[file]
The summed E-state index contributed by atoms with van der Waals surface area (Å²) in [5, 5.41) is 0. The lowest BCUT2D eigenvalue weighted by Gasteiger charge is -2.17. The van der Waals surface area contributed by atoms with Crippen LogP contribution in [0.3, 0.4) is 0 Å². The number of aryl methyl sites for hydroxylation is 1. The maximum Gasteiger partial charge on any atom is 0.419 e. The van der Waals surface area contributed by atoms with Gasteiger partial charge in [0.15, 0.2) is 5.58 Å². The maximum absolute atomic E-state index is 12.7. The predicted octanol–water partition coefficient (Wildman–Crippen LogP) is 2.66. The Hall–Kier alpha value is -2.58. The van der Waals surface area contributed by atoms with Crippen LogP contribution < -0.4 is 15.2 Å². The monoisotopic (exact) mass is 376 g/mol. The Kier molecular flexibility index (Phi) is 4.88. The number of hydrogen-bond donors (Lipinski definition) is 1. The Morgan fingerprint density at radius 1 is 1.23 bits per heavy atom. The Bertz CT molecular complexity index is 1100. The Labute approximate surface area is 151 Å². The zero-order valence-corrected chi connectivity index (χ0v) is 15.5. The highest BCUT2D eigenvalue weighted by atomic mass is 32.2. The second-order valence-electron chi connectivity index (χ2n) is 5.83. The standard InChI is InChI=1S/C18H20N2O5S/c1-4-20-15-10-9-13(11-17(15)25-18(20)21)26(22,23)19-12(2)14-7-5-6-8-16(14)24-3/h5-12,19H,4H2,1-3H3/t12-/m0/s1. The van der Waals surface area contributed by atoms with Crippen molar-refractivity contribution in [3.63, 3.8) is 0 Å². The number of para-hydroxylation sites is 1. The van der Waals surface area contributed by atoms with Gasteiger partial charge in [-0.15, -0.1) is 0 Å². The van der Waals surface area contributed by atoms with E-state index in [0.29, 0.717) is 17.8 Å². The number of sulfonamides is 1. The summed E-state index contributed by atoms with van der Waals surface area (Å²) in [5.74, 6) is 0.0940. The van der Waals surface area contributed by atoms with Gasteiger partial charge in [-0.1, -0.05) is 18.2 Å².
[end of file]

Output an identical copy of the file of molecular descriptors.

The summed E-state index contributed by atoms with van der Waals surface area (Å²) in [5, 5.41) is 0. The lowest BCUT2D eigenvalue weighted by Gasteiger charge is -2.17. The van der Waals surface area contributed by atoms with Crippen LogP contribution in [0.3, 0.4) is 0 Å². The number of aryl methyl sites for hydroxylation is 1. The maximum Gasteiger partial charge on any atom is 0.419 e. The van der Waals surface area contributed by atoms with Gasteiger partial charge in [0.15, 0.2) is 5.58 Å². The maximum absolute atomic E-state index is 12.7. The predicted octanol–water partition coefficient (Wildman–Crippen LogP) is 2.66. The Hall–Kier alpha value is -2.58. The van der Waals surface area contributed by atoms with Crippen LogP contribution < -0.4 is 15.2 Å². The monoisotopic (exact) mass is 376 g/mol. The Kier molecular flexibility index (Phi) is 4.88. The number of hydrogen-bond donors (Lipinski definition) is 1. The Morgan fingerprint density at radius 1 is 1.23 bits per heavy atom. The Bertz CT molecular complexity index is 1100. The Labute approximate surface area is 151 Å². The zero-order valence-corrected chi connectivity index (χ0v) is 15.5. The highest BCUT2D eigenvalue weighted by atomic mass is 32.2. The second-order valence-electron chi connectivity index (χ2n) is 5.83. The standard InChI is InChI=1S/C18H20N2O5S/c1-4-20-15-10-9-13(11-17(15)25-18(20)21)26(22,23)19-12(2)14-7-5-6-8-16(14)24-3/h5-12,19H,4H2,1-3H3/t12-/m0/s1. The van der Waals surface area contributed by atoms with Crippen molar-refractivity contribution in [3.63, 3.8) is 0 Å². The number of para-hydroxylation sites is 1. The van der Waals surface area contributed by atoms with Gasteiger partial charge in [-0.15, -0.1) is 0 Å². The van der Waals surface area contributed by atoms with E-state index in [0.29, 0.717) is 17.8 Å². The number of sulfonamides is 1. The summed E-state index contributed by atoms with van der Waals surface area (Å²) in [5.74, 6) is 0.0940. The van der Waals surface area contributed by atoms with Gasteiger partial charge in [-0.1, -0.05) is 18.2 Å².